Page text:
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  • Writer's pictureLuna

Why We Fail To Change

Updated: Sep 14, 2021

My client Peter is sitting in front of me. His body language is that of someone who regularly beats himself up. He thinks that he's a loser because he decided he was going to change something about his life, but his will power quickly ran out and he gave up. He's convinced himself that he can't do it so he might as well not even try. This decision has only led to more undesired behaviors.

He looks at me helplessly. "I am so depressed…I can't seem to do anything right. No matter how much I try, I know deep inside I will fail again…"

Most of us can relate to Peter. We have promised ourselves we were going to make a profound change in our lives - a new diet or exercise routine, learning a new skill, changing a certain behavior - only to see ourselves run out of steam and revert back to our old ways.

So, what's wrong with us?

Nothing. We are just human beings. In order to protect us, our brains want to understand what is going on. One of the primary functions of amygdala is to keep us safe, and stability is safe. When your brain receives a signal that a major change will be made, your amygdala releases stress hormones into your body to try to bring you back to the familiar status quo. That is how we get that “I really can't be bothered doing this today” feeling.

These hormones create such a strong sense of discomfort and unpleasantness that we can end up giving up on positive changes, even when we felt highly motivated at the start. So, what can we do?

“Sometimes it is the smallest decisions that can change your life forever.“ - Keri Russell

Think about your brain like a cruise ship. There are no hard turns or immediate stops. In order to change course, you need to make small shifts that lead to a new direction over time, allowing our brain to adjust to these changes as we go.

The key is to make small committed actions each day that are driven by our values (read my post on values here). The overall effect of these small daily actions will add up to a big, long-term change.

We need a system to help us make those positive changes when the going gets tough.

We can do this by setting up a tracking system, on a spreadsheet or app, that allows us to give ourselves a check-mark/cross mark for each new habit we’ve accomplished each day.

Without any accountability, we increase the likelihood of forgetting about our new habits altogether. Having a tracking system helps us stay committed. With the right habits, you can slowly grow into the person you deserve to be.

Let’s say it’s someone’s goal to write 1000 words. And while they don’t always hit that target, just the fact that they sit down and write in a document daily, allows them to feel good about their progress and this emotional feedback is what you need to keep going with your new habits. So find a system that’s easy to use that makes it likely you’ll track your habits every day. It could be a whiteboard, a spreadsheet, mobile apps, a written page.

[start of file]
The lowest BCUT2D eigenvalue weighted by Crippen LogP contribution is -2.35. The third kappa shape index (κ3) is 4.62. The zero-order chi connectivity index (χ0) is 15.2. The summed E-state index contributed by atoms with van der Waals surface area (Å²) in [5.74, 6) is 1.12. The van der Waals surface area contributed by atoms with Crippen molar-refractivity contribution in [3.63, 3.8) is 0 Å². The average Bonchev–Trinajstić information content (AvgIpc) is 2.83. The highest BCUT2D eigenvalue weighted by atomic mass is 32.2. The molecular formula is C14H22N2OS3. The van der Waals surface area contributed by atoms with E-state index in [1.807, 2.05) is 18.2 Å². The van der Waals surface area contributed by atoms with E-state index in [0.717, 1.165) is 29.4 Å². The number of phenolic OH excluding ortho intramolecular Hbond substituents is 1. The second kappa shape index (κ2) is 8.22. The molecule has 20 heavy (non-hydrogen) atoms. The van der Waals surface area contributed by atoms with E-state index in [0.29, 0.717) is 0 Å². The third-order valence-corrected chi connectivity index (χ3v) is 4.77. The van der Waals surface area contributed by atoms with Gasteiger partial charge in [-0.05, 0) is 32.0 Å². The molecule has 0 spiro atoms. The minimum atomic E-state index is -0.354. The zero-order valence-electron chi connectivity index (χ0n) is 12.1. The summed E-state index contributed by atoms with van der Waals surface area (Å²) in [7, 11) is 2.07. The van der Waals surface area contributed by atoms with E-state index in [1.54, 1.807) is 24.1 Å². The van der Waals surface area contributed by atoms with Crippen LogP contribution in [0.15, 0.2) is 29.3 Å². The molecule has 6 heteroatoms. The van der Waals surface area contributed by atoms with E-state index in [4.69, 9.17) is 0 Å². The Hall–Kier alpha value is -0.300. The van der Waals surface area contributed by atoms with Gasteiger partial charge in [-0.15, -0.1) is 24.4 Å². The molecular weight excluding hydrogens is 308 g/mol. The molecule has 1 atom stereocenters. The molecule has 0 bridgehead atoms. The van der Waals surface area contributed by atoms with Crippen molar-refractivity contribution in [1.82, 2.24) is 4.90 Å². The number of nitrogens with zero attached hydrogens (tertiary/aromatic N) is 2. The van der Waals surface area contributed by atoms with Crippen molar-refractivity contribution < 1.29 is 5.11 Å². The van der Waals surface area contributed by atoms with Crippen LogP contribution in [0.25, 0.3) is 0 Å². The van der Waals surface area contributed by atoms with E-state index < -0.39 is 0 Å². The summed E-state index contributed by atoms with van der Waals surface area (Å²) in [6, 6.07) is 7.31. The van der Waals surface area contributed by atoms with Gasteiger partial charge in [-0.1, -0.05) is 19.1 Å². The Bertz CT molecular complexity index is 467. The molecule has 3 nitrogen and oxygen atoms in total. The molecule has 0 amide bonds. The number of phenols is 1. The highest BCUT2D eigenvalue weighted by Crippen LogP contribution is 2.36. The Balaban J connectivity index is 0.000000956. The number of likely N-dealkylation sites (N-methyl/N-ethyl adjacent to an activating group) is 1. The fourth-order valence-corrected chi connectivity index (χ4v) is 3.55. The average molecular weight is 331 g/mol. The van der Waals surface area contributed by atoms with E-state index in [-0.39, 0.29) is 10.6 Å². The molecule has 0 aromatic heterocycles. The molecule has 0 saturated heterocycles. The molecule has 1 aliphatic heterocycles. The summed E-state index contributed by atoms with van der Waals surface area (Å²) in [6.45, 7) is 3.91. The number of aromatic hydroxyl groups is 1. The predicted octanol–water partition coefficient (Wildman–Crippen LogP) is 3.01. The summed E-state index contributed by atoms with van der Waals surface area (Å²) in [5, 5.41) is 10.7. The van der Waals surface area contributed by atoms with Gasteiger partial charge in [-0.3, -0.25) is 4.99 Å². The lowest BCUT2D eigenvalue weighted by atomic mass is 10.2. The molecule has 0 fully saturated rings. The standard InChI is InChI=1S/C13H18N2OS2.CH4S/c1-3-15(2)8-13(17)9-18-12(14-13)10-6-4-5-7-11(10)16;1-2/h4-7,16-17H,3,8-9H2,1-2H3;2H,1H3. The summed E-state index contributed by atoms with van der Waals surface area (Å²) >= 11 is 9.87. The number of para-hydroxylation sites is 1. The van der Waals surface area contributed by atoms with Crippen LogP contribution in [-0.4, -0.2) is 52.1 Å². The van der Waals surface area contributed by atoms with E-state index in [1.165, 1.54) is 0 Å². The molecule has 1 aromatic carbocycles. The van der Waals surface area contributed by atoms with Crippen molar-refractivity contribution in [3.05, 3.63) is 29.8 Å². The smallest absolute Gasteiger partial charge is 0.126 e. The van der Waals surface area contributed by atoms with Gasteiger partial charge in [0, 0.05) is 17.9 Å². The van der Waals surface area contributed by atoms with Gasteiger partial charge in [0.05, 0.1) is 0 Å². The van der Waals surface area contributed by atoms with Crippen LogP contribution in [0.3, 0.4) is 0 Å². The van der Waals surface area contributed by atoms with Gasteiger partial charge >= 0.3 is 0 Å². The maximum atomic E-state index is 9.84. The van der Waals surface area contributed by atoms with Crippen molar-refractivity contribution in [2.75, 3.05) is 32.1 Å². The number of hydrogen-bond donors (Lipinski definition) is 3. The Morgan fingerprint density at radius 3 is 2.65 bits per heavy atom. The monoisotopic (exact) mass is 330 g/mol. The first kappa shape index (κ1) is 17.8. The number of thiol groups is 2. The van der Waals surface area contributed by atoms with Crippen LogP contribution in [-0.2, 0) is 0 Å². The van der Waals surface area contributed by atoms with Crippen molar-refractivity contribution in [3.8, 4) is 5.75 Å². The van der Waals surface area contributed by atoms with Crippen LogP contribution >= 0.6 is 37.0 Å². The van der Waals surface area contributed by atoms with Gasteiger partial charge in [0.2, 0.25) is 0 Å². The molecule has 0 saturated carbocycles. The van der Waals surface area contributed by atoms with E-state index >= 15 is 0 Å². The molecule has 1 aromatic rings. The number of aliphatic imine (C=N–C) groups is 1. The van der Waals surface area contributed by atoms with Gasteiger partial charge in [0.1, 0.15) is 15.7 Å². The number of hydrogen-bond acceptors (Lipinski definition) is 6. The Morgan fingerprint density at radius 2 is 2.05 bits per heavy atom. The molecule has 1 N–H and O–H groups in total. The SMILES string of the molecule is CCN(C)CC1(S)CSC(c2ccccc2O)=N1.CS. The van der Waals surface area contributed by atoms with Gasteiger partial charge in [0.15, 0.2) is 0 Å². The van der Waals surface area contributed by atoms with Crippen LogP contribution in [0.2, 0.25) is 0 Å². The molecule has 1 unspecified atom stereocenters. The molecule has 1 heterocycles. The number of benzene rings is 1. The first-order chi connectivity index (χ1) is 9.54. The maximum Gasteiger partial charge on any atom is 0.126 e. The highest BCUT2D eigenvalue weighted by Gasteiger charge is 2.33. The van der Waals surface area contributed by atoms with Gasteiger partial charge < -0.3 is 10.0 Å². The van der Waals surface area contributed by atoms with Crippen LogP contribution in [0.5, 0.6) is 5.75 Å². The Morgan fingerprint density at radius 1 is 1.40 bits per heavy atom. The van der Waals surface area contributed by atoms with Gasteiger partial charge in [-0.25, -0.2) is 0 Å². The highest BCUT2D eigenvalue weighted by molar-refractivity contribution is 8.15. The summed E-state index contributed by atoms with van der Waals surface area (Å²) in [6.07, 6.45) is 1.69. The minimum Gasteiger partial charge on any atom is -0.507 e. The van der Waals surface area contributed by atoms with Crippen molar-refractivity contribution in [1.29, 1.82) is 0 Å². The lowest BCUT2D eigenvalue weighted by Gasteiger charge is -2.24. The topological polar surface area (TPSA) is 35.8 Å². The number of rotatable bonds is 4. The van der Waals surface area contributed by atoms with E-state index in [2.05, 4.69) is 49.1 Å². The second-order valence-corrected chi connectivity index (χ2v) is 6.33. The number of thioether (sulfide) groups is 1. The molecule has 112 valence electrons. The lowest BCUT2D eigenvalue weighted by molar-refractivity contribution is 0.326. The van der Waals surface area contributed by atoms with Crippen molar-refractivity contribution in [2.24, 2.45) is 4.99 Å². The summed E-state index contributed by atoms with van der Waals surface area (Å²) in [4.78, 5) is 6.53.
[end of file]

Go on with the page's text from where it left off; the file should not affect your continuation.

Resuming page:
Keep in mind that whatever system you use, at the outset of starting new habits, ticking them all off is most likely not going to happen immediately and that’s okay – because these are new habits, that go against years of your established patterns, so naturally, ingraining good habits will take a lot longer than we’d like to think. The important thing here is to track each new habit, focusing on improvement in the long-term, as opposed to perfection.

“People do not decide their futures; they decide their habits and their habits decide their futures.”

- F.M. Alexander

Benefits of Tracking Your Habits

  1. You’ll be more likely to achieve your goals. By breaking down your big goals into small habits, and tracking them, you’ll feel more confident and in control of your destiny.

  2. Tracking your habits on a daily basis gives you a sense of everyday accomplishment. Meaning, you’ll have more motivation to keep them going the next day and so forth. The sense of accomplishment will be boosting your confidence on everyday basis as well.

  3. You’ll learn which habits you find difficult being consistent in, thus making it more likely that you’ll make adjustments.

  4. You will feel in control of your life and won’t look back on the week with a sense of forgetfulness – you’ll know exactly what you did and didn’t do.

  5. You can make the connection between your habits and your current life, meaning that you’ll appreciate just how powerful they are and use them accordingly.

What is one small action you could start taking today to create a long-term change in your life?

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